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Radiology Research and Practice
Volume 2014, Article ID 523405, 5 pages
http://dx.doi.org/10.1155/2014/523405
Research Article

Premature Calcifications of Costal Cartilages: A New Perspective

1Department of Radiooncology, General Hospital, Carinagasse 47, 6800 Feldkirch, Austria
2Department of Radiology, General Hospital, 6900 Bregenz, Austria

Received 25 November 2014; Accepted 9 December 2014; Published 23 December 2014

Academic Editor: Ali Guermazi

Copyright © 2014 Walter Rhomberg and Antonius Schuster. This is an open access article distributed under the Creative Commons Attribution License, which permits unrestricted use, distribution, and reproduction in any medium, provided the original work is properly cited.

Abstract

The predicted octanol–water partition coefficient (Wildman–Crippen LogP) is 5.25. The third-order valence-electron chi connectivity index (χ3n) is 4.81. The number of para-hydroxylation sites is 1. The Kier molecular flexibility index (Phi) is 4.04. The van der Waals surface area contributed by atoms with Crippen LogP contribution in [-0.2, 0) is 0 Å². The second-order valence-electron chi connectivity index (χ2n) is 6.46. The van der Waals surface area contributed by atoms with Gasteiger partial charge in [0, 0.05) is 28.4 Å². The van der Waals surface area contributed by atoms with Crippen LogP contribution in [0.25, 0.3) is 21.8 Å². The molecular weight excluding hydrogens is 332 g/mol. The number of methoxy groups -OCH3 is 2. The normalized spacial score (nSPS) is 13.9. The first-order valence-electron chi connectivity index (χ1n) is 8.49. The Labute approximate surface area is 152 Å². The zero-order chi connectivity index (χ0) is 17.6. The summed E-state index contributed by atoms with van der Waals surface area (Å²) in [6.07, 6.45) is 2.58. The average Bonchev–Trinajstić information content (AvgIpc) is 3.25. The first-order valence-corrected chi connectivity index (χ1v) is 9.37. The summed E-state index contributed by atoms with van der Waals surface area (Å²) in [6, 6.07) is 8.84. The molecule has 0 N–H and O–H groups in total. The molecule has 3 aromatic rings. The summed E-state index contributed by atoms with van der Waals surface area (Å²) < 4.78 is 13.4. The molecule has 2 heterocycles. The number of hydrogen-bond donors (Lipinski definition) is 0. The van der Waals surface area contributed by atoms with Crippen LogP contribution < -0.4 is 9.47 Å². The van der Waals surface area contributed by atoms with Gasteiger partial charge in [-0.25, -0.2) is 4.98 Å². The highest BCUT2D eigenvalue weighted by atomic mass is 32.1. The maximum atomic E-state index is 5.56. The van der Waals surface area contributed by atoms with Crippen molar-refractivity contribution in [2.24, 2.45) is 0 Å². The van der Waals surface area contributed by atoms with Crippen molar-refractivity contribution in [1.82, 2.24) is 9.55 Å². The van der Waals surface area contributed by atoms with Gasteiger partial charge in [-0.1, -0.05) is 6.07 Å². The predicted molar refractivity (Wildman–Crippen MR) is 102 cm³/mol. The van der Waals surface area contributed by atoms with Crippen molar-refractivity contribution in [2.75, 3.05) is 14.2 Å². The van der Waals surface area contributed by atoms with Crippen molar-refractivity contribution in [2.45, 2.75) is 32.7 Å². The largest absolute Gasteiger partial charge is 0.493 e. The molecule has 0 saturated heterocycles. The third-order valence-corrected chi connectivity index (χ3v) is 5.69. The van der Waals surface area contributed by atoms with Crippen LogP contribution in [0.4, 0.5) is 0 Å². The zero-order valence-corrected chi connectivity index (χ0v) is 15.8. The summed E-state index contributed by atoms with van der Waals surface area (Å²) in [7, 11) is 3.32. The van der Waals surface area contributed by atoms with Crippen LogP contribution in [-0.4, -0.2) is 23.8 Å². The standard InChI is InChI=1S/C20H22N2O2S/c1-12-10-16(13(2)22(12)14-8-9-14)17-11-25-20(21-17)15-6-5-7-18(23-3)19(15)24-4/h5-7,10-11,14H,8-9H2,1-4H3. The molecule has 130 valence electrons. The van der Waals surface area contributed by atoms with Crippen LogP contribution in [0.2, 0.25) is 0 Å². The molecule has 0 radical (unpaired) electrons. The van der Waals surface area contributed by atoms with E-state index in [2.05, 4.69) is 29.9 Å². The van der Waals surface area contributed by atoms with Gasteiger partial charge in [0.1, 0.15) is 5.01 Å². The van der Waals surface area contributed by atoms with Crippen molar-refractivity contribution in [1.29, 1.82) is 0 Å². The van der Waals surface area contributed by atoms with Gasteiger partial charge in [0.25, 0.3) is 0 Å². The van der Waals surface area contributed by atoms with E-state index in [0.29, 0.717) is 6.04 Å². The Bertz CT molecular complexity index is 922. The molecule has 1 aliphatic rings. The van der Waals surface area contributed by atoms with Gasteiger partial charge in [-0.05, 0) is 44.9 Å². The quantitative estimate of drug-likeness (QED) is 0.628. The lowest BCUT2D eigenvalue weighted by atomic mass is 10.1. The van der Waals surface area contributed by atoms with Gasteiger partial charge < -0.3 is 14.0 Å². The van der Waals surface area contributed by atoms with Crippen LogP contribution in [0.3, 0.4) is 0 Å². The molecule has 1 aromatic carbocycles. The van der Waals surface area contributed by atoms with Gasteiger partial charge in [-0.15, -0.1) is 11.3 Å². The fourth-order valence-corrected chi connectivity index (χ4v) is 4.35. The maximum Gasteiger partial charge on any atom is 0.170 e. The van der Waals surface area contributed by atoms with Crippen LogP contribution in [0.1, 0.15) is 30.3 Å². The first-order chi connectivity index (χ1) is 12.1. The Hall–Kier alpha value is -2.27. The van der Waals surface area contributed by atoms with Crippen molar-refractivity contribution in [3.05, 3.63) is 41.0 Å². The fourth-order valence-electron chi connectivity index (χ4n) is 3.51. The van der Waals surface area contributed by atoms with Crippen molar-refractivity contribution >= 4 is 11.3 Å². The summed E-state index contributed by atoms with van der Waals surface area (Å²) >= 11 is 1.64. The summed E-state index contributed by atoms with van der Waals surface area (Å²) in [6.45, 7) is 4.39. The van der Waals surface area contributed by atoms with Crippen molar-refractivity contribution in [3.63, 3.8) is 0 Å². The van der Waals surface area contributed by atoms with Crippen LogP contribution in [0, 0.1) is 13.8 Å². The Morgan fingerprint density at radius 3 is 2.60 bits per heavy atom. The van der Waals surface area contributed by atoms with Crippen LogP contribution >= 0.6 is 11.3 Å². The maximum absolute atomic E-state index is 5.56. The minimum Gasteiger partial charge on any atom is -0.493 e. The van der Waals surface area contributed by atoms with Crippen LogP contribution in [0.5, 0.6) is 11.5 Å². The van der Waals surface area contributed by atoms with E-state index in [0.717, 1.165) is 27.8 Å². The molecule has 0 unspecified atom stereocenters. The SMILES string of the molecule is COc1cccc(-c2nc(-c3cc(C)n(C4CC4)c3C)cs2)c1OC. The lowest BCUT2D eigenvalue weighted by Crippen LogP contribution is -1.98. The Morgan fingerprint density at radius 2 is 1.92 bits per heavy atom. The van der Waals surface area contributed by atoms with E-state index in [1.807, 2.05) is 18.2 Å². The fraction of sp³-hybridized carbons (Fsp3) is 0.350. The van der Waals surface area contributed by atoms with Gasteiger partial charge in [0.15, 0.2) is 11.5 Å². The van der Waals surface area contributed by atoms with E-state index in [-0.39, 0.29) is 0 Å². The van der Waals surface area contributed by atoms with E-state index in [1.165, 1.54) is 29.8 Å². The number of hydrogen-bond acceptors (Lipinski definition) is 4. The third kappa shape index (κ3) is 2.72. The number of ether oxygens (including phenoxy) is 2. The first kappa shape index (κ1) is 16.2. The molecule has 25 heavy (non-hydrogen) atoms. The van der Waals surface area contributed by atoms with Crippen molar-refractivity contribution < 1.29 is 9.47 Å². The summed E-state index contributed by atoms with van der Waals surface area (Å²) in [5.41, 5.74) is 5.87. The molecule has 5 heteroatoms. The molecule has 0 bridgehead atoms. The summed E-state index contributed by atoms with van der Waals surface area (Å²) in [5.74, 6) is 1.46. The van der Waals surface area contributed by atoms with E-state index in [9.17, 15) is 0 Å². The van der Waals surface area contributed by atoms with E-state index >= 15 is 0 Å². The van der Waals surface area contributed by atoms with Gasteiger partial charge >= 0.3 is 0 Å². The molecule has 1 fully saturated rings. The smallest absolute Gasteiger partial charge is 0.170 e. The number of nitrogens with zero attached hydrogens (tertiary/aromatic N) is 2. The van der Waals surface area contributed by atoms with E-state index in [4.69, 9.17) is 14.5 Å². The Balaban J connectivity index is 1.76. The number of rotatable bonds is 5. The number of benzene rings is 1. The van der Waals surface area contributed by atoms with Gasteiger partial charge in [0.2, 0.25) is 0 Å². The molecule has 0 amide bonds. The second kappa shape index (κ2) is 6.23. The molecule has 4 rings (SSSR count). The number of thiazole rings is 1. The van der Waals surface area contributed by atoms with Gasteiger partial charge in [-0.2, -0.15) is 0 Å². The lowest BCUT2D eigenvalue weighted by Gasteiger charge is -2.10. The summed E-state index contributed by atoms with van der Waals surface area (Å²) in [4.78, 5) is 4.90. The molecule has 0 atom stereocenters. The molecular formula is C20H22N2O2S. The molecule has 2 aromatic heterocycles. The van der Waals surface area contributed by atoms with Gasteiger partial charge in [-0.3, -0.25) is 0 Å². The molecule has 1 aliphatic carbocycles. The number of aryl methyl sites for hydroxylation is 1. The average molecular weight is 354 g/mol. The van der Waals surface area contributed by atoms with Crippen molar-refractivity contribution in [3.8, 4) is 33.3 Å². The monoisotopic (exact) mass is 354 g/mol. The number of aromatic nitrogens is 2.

Background. Calcifications of the costal cartilages occur, as a rule, not until the age of 30 years. The knowledge of the clinical significance of early and extensive calcifications is still incomplete. Materials and Methods. A search was made to find patients below the age of 30 years who showed distinct calcifications of their lower costal cartilages by viewing 360 random samples of intravenous pyelograms and abdominal plain films. The histories, and clinical and laboratory findings of these patients were analyzed. Results. Nineteen patients fulfilled the criteria of premature calcifications of costal cartilages (CCCs). The patients had in common that they were frequently referred to a hospital and were treated by several medical disciplines. Nevertheless many complaints of the patients remained unsolved. Premature CCCs were often associated with rare endocrine disorders, inborn errors of metabolism, and abnormal hematologic findings. Among the metabolic disorders there were 2 proven porphyrias and 7 patients with a suspected porphyria but with inconclusive laboratory findings. Conclusion. Premature CCCs are unlikely to be a normal variant in skeletal radiology. The findings in this small group of patients call for more intensive studies, especially in regard to the putative role of a porphyria.